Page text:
A lecture by Aomar Boum (UCLA)
Thursday, April 11, 2019
111 GSEIS Building
Unlike the general colonial perception that pre-Saharan North African oases had virtually no Islamic intellectual heritage, the recent corpus of publicized personal family manuscripts highlight a long history of Islamic learning and intellectual production in the region. After the gradual adoption of Islam by local populations in pre-Saharan and sub-Saharan regions and the steady Islamization of urban and rural societies, writing and paper became a significant part of learning in the region. Paper manuscripts were circulated across Saharan, pre-Saharan and West African communities with the increasing arrivals of Islamic merchants. Yet, and unlike Timbuktu where many private libraries have been saved thanks to the efforts of international organization and digitization, personal family libraries in southern Moroccan oases are still threatened by insects, temperature variations, termites, and lack of scientific conservation. In this talk, I highlight indigenous cases of Islamic conservation in the absence of state initiatives and support.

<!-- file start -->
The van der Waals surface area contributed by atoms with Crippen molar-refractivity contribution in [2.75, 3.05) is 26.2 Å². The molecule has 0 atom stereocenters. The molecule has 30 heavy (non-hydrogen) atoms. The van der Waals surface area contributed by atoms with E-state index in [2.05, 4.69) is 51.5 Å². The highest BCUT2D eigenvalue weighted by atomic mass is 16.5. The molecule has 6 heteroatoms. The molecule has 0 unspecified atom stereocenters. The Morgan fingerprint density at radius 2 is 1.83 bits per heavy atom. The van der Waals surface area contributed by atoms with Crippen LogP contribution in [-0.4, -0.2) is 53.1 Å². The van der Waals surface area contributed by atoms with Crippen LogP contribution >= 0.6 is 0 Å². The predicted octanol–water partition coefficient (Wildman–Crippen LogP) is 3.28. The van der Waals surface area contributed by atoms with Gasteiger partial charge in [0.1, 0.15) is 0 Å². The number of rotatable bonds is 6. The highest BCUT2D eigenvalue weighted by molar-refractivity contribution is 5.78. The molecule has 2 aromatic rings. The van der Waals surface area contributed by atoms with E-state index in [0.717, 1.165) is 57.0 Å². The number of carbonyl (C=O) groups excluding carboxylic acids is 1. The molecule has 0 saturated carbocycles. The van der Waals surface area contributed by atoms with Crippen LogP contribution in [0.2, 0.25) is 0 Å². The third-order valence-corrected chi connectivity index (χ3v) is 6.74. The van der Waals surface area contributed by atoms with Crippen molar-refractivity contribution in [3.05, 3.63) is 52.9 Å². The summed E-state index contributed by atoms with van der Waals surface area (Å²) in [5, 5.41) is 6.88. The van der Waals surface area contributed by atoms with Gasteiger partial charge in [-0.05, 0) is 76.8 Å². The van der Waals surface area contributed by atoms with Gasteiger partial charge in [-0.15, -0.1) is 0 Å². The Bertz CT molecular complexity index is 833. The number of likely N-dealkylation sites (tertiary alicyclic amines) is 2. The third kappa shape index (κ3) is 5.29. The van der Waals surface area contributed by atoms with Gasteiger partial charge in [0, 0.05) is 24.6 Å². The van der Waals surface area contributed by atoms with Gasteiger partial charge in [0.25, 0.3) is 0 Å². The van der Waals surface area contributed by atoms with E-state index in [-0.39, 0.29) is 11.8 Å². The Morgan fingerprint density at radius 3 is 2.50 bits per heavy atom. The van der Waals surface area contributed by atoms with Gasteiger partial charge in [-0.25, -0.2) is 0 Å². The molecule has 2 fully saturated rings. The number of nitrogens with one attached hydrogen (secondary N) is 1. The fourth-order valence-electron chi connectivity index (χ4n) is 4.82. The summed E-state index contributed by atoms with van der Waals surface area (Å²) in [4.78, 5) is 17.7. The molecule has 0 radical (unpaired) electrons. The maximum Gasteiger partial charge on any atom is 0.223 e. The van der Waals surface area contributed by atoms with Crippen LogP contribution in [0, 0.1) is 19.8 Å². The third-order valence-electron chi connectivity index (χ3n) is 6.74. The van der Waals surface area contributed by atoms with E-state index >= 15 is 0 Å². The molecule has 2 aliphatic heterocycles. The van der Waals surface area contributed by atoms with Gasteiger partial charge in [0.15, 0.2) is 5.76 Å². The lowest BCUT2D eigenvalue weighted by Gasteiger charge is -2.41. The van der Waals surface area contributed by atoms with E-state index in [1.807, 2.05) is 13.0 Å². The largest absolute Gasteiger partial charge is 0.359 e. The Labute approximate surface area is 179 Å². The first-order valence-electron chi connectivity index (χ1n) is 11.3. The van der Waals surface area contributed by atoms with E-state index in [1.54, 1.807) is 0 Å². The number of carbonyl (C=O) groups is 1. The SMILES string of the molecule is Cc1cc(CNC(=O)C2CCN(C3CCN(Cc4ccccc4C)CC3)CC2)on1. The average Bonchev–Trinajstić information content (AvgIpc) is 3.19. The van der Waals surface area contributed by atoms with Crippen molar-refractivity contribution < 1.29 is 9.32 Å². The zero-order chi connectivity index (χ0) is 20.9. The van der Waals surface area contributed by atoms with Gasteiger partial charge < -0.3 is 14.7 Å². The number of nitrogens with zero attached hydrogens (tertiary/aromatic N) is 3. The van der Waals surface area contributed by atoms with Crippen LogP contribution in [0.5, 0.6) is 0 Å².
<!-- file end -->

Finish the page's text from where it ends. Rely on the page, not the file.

Aomar Boum is an associate professor in the Department of Anthropology at the University of California, Los Angeles. He is interested in the place of religious minorities such as Jews, Baha'is, Shias, and Christians in post-independence Middle Eastern and North African nation states. He is the author of Memories of Absence: How Muslims Remember Jews in Morocco (2013) and co-editor of The Holocaust and North Africa (Stanford University Press, 2018).
Sponsor(s): Center for Near Eastern Studies, Information Studies